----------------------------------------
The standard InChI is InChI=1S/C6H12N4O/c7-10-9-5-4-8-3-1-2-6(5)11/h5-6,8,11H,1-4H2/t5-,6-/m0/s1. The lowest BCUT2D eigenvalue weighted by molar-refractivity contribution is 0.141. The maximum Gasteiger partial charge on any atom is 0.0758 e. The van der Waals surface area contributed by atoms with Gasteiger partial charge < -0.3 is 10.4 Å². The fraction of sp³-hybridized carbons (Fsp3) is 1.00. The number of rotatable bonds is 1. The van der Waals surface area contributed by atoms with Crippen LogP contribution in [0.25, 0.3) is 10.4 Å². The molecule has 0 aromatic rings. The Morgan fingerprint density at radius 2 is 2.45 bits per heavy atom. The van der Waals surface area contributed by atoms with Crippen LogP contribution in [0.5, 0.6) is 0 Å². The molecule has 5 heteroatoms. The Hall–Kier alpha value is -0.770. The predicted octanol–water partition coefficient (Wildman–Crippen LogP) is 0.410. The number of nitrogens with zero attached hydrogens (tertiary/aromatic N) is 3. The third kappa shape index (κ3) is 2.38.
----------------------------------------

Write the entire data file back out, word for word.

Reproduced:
The standard InChI is InChI=1S/C6H12N4O/c7-10-9-5-4-8-3-1-2-6(5)11/h5-6,8,11H,1-4H2/t5-,6-/m0/s1. The lowest BCUT2D eigenvalue weighted by molar-refractivity contribution is 0.141. The maximum Gasteiger partial charge on any atom is 0.0758 e. The van der Waals surface area contributed by atoms with Gasteiger partial charge < -0.3 is 10.4 Å². The fraction of sp³-hybridized carbons (Fsp3) is 1.00. The number of rotatable bonds is 1. The van der Waals surface area contributed by atoms with Crippen LogP contribution in [0.25, 0.3) is 10.4 Å². The molecule has 0 aromatic rings. The Morgan fingerprint density at radius 2 is 2.45 bits per heavy atom. The van der Waals surface area contributed by atoms with Crippen LogP contribution in [0.5, 0.6) is 0 Å². The molecule has 5 heteroatoms. The Hall–Kier alpha value is -0.770. The predicted octanol–water partition coefficient (Wildman–Crippen LogP) is 0.410. The number of nitrogens with zero attached hydrogens (tertiary/aromatic N) is 3. The third kappa shape index (κ3) is 2.38.